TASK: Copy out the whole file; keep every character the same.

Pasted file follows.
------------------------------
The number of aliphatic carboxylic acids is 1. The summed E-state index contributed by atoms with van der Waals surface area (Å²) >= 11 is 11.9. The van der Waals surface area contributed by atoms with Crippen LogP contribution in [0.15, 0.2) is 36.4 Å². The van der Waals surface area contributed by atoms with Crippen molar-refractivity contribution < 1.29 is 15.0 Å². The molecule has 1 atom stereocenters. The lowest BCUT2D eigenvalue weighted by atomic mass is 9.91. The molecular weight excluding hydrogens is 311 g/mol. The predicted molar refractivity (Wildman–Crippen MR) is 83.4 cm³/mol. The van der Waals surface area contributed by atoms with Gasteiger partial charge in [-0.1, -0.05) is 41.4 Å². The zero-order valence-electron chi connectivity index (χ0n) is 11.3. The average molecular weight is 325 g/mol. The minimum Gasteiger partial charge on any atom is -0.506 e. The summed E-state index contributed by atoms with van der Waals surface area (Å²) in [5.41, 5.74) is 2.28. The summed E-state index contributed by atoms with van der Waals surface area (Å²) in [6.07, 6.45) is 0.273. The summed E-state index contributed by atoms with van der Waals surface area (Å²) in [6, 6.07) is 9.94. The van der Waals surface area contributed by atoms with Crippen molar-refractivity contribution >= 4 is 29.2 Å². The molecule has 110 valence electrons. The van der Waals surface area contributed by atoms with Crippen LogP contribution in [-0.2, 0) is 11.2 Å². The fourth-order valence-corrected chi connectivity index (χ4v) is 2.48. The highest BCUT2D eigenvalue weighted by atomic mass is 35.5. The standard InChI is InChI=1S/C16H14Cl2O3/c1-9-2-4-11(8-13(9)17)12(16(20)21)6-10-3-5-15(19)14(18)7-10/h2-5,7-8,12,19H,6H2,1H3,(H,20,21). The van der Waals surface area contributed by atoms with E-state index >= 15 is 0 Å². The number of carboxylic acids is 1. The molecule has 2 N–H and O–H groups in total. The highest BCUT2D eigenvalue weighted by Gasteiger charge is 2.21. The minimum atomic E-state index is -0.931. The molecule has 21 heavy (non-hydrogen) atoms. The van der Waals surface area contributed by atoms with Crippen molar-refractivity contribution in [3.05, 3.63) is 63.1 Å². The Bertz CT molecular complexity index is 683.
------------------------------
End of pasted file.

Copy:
The number of aliphatic carboxylic acids is 1. The summed E-state index contributed by atoms with van der Waals surface area (Å²) >= 11 is 11.9. The van der Waals surface area contributed by atoms with Crippen LogP contribution in [0.15, 0.2) is 36.4 Å². The van der Waals surface area contributed by atoms with Crippen molar-refractivity contribution < 1.29 is 15.0 Å². The molecule has 1 atom stereocenters. The lowest BCUT2D eigenvalue weighted by atomic mass is 9.91. The molecular weight excluding hydrogens is 311 g/mol. The predicted molar refractivity (Wildman–Crippen MR) is 83.4 cm³/mol. The van der Waals surface area contributed by atoms with Gasteiger partial charge in [-0.1, -0.05) is 41.4 Å². The zero-order valence-electron chi connectivity index (χ0n) is 11.3. The average molecular weight is 325 g/mol. The minimum Gasteiger partial charge on any atom is -0.506 e. The summed E-state index contributed by atoms with van der Waals surface area (Å²) in [5.41, 5.74) is 2.28. The summed E-state index contributed by atoms with van der Waals surface area (Å²) in [6.07, 6.45) is 0.273. The summed E-state index contributed by atoms with van der Waals surface area (Å²) in [6, 6.07) is 9.94. The van der Waals surface area contributed by atoms with Crippen molar-refractivity contribution >= 4 is 29.2 Å². The molecule has 110 valence electrons. The van der Waals surface area contributed by atoms with Crippen LogP contribution in [-0.2, 0) is 11.2 Å². The fourth-order valence-corrected chi connectivity index (χ4v) is 2.48. The highest BCUT2D eigenvalue weighted by atomic mass is 35.5. The standard InChI is InChI=1S/C16H14Cl2O3/c1-9-2-4-11(8-13(9)17)12(16(20)21)6-10-3-5-15(19)14(18)7-10/h2-5,7-8,12,19H,6H2,1H3,(H,20,21). The van der Waals surface area contributed by atoms with E-state index >= 15 is 0 Å². The number of carboxylic acids is 1. The molecule has 2 N–H and O–H groups in total. The highest BCUT2D eigenvalue weighted by Gasteiger charge is 2.21. The minimum atomic E-state index is -0.931. The molecule has 21 heavy (non-hydrogen) atoms. The van der Waals surface area contributed by atoms with Crippen molar-refractivity contribution in [3.05, 3.63) is 63.1 Å². The Bertz CT molecular complexity index is 683.